ETA - I don't want to mislead.  When I say above that if at age 65 I could take the 181k out free and clear, I do mean it, but it would likely be a taxable event.  Now, we don't know what tax law will be in 2 years, much less 30 years in the future.  But if the tax law then is what it is today, I'll be taxed on the gain of the contract - anything above the basis I'd have in the policy at that time.  My basis will be ~49k, and the cash value will be 181k - so the gain would be ~132k.  So I'd pay income tax on 132k - but would have 181k in cash in hand to do so.  Also, that's really no different than liquidating your 401(k) or IRA, though, so I don't personally view it as a negative.  If I were to borrow against it, though, and the policy still stays in force, that loan would be tax free.

Edited by matttyl
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Here is a good little tidbit that spells out loans on WL policies better than I did, if you're interested (I think they are talking about VULs in the prior paragraph, and continue to a bit, though)....

Policy Loan

There is a way to avoid the income tax on your cash value growth. You are allowed to take money out of your policy through a loan instead of a withdrawal. The IRS doesn't tax loans. As long as you keep your policy active, you never need to pay back the loan. When you die, it will be repaid out of your policy death benefit. This lets you spend your cash value growth without paying taxes. However, borrowing your cash value will decrease the inheritance for your heirs. If you want to pay back to loan and get your original death benefit, you need to pay your loan back with interest.

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15 minutes ago, matttyl said:

Here is a good little tidbit that spells out loans on WL policies better than I did, if you're interested (I think they are talking about VULs in the prior paragraph, and continue to a bit, though)....

Policy Loan

There is a way to avoid the income tax on your cash value growth. You are allowed to take money out of your policy through a loan instead of a withdrawal. The IRS doesn't tax loans. As long as you keep your policy active, you never need to pay back the loan. When you die, it will be repaid out of your policy death benefit. This lets you spend your cash value growth without paying taxes. However, borrowing your cash value will decrease the inheritance for your heirs. If you want to pay back to loan and get your original death benefit, you need to pay your loan back with interest.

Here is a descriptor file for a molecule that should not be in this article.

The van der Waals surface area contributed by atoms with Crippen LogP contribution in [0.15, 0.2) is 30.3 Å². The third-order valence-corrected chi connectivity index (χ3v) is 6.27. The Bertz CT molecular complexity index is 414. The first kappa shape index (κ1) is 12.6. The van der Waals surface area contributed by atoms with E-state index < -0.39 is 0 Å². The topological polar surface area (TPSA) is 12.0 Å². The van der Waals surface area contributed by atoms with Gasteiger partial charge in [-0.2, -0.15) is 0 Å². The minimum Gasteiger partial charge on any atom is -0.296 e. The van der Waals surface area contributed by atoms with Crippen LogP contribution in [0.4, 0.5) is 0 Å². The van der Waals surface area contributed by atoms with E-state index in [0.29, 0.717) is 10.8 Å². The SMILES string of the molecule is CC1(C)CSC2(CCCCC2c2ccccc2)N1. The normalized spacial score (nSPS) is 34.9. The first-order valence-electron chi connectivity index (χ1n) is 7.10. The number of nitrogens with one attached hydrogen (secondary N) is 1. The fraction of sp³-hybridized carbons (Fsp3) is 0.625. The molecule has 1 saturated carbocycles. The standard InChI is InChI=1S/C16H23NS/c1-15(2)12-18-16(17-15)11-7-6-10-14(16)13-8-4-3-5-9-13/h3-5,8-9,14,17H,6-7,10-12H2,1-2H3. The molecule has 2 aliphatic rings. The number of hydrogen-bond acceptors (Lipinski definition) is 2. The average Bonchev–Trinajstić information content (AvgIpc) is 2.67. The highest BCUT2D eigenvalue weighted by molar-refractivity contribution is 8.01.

Thanks...for both posts....makes sense....will have to look into further.

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Just now, Walking Boot said:

Is there anything wrong with at least opening the 529, just so that the grandparents can throw some birthday money in there? I mean, even if he doesn't fund it himself until all the other stuff is taken care of, any harm in having it available? 

There may be some account minimums, other than that, it's very reasonable.

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10 minutes ago, Dentist said:

There may be some account minimums, other than that, it's very reasonable.

 

:goodposting:

 

For Louisiana, I don't think we had any minimums

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need advice.   Selling our condo and moving to Portland later this month.  Condo went on the market yesterday and it's on fire.  I'm expecting to get offers over the listing price and might actually bank 75K from the sale.   I'll be using this to buy a house in Portland later this year or early in 2017.   I have at least a six month lease on the place we are renting.  What should I do with the proceeds from this sale?   Just put it into savings?  CD?  short term bond?   TIA

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Just now, urbanhack said:

need advice.   Selling our condo and moving to Portland later this month.  Condo went on the market yesterday and it's on fire.  I'm expecting to get offers over the listing price and might actually bank 75K from the sale.   I'll be using this to buy a house in Portland later this year or early in 2017.   I have at least a six month lease on the place we are renting.  What should I do with the proceeds from this sale?   Just put it into savings?  CD?  short term bond?   TIA

I think you can't do anything with them - unless you want to pay taxes on them.  If you have access to them personally, it's a taxable event.  If you're ok with that, no issue with a 6 month CD I could see.